The Definition of Operational Costs—and How to Improve Operational Efficiency

  • 4/29/2020
  • Read Time : 4 min
definition of operational costs

A manufacturing production process is made up of many separate operations. The complexity of these processes makes it extremely difficult for an individual to notice and design more effective operating patterns and cycles. Fortunately, advances in sensor technology make it possible for machines to send back real-time data and alerts, contributing to the improvement of operational efficiency.

These efficiencies can take many different forms, from real-time alerts and analytics, to augmented reality solutions. So, a better definition of operational efficiency might be drawn from the most common operational costs that create a drain on efficiency.

Definition of Operational Costs

Operational costs are associated with running a production line and are generally incurred in four ways. Reducing these costs is the purpose behind operational efficiency.

  • Raw materials (or direct materials): These are the materials directly used to create your finished product. For example, if you’re manufacturing tires, this will be the cost of rubber, wire, fabric, and extra chemical components. Efficiency can be measured in the reduction of scrap materials that must be reclaimed, reworked, or discarded and replaced.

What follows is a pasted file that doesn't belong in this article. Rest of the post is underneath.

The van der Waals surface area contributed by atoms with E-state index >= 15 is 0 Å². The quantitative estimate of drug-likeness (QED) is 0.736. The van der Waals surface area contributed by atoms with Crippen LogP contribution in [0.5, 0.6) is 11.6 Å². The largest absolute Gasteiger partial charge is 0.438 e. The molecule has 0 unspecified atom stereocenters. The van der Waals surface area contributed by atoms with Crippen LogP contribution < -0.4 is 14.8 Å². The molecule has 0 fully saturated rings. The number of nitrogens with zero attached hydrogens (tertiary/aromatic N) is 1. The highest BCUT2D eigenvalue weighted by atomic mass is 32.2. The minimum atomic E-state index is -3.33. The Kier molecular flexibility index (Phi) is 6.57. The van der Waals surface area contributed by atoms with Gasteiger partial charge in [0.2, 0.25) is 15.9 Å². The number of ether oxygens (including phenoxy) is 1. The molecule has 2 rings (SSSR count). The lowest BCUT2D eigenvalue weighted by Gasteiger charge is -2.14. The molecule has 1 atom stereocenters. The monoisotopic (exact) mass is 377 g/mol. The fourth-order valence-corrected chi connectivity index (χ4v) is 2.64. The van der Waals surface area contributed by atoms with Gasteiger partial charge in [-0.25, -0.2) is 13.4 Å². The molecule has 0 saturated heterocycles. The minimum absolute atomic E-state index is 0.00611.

• Direct labor: This is the cost of employing your workforce, including your maintenance employees or your workers operating and overseeing the machinery. Efficiency improvements may be measured in the reduction of employee turnover and training costs, or improvements in speed and precision of skilled tasks, and minimizing accidents that cause scrap, waste, and downtime.
  • Variable overhead: These are the overhead costs that are liable to change, depending on your business activities. For example, the amount of electricity you use will vary from month to month, depending on your orders for the month, or the amount of excess raw materials or finished inventory sitting in a warehouse. Operational efficiency can be measured in the precision with which these variables can be anticipated, and the ability to minimize both an excess or lack of necessary resources.